Prince Vassily and the “Realistic Villain” in War and Peace

Stephen Rea as Prince Vassily and Gillian Anderson as Anna Pavlova in BBC’s War and Peace

Stephen Rea as Prince Vassily and Gillian Anderson as Anna Pavlova in BBC’s War and Peace

Inspired by the recent BBC War and Peace miniseries, I have been rereading War and Peace and really enjoying some of its most subtle moments. This morning I came across Tolstoy’s wonderfully nuanced portrayal of Prince Vassily:

Prince Vassily did not think out his plans. Still less did he think of doing people harm in order to profit from it. He was simply a man of the world, who succeeded in the world and made a habit of that success. According to his circumstances and his intimacy with people, he constantly formed various plans and scheme which he himself was not quite aware of, but which constituted all the interests of life. He would have not one or two of these plans and schemes going, but dozens, of which some were only beginning to take shape for him, while others were coming to completion, and still others were abolished. He did not say to himself, for instance, “ Here is a man who is now in power, I must gain his trust and friendship and through him arrange for myself the payment of a one-time subsidy,” nor did he say to himself: “Here Pierre is rich, I must entice him to marry my daughter and borrow the forty thousand that I need from him”; but let him meet a man in power, and in the same moment his instinct would tell him that the man might be useful, and Prince Vassily would become intimate with him and at the first opportunity, without any preparation, instinctively, would flatter him, behave familiarly, talk about what was needed.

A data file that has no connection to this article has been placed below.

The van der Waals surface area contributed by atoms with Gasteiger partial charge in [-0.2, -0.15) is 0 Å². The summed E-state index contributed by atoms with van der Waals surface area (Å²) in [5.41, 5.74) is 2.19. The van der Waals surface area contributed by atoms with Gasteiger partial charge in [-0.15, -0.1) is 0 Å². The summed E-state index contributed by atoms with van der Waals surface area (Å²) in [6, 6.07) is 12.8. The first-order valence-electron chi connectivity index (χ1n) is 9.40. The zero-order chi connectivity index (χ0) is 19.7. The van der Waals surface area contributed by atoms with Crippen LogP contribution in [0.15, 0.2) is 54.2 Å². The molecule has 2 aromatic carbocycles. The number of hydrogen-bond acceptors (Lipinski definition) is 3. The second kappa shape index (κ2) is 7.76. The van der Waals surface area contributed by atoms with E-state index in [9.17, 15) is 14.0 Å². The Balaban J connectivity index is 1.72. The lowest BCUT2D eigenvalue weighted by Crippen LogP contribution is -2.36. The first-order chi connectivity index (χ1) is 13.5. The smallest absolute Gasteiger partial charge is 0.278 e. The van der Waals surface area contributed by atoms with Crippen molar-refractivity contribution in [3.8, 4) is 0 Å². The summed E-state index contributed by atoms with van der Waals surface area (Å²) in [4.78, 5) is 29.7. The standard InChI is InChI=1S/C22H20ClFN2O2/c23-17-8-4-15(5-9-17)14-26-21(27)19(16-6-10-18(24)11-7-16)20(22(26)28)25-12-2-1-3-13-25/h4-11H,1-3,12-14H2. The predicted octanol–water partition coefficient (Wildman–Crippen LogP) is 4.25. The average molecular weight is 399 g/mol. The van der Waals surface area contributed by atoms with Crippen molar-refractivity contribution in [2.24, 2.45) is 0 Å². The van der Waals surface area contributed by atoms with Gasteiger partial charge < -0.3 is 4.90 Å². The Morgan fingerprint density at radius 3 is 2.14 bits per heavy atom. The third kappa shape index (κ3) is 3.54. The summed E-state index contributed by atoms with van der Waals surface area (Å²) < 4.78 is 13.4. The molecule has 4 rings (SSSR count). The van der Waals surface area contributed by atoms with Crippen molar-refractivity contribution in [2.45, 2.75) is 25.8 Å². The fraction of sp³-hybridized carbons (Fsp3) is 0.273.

Prince Vassily is a creature of instinct that merely operates according to his nature. There is not a grand theory here of what constitutes evil. Prince Vassily is part of the order of the world, a world whose full operation is never totally understandable by the human characters of the novel. What is so great here is how a small subtle description of a character fits in so nicely with the larger structure and weltanshauung of War and Peace.

Karate Bear out!